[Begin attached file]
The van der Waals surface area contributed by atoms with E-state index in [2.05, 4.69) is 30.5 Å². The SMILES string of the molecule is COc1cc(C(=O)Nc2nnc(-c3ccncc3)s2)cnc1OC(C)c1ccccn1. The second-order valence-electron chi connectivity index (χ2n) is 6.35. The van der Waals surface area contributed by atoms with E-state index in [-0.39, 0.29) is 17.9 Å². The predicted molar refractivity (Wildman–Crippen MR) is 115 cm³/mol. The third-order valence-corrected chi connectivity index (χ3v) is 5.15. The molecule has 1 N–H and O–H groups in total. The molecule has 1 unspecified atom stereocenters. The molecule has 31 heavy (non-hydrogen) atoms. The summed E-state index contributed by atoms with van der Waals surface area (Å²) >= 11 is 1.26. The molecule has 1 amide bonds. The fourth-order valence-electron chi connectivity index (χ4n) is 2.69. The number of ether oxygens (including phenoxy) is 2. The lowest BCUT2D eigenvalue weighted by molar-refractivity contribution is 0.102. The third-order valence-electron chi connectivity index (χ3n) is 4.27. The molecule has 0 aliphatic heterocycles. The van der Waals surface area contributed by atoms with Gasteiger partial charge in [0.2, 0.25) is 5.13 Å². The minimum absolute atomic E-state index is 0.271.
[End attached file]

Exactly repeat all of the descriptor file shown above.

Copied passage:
The van der Waals surface area contributed by atoms with E-state index in [2.05, 4.69) is 30.5 Å². The SMILES string of the molecule is COc1cc(C(=O)Nc2nnc(-c3ccncc3)s2)cnc1OC(C)c1ccccn1. The second-order valence-electron chi connectivity index (χ2n) is 6.35. The van der Waals surface area contributed by atoms with E-state index in [-0.39, 0.29) is 17.9 Å². The predicted molar refractivity (Wildman–Crippen MR) is 115 cm³/mol. The third-order valence-corrected chi connectivity index (χ3v) is 5.15. The molecule has 1 N–H and O–H groups in total. The molecule has 1 unspecified atom stereocenters. The molecule has 31 heavy (non-hydrogen) atoms. The summed E-state index contributed by atoms with van der Waals surface area (Å²) >= 11 is 1.26. The molecule has 1 amide bonds. The fourth-order valence-electron chi connectivity index (χ4n) is 2.69. The number of ether oxygens (including phenoxy) is 2. The lowest BCUT2D eigenvalue weighted by molar-refractivity contribution is 0.102. The third-order valence-electron chi connectivity index (χ3n) is 4.27. The molecule has 0 aliphatic heterocycles. The van der Waals surface area contributed by atoms with Gasteiger partial charge in [0.2, 0.25) is 5.13 Å². The minimum absolute atomic E-state index is 0.271.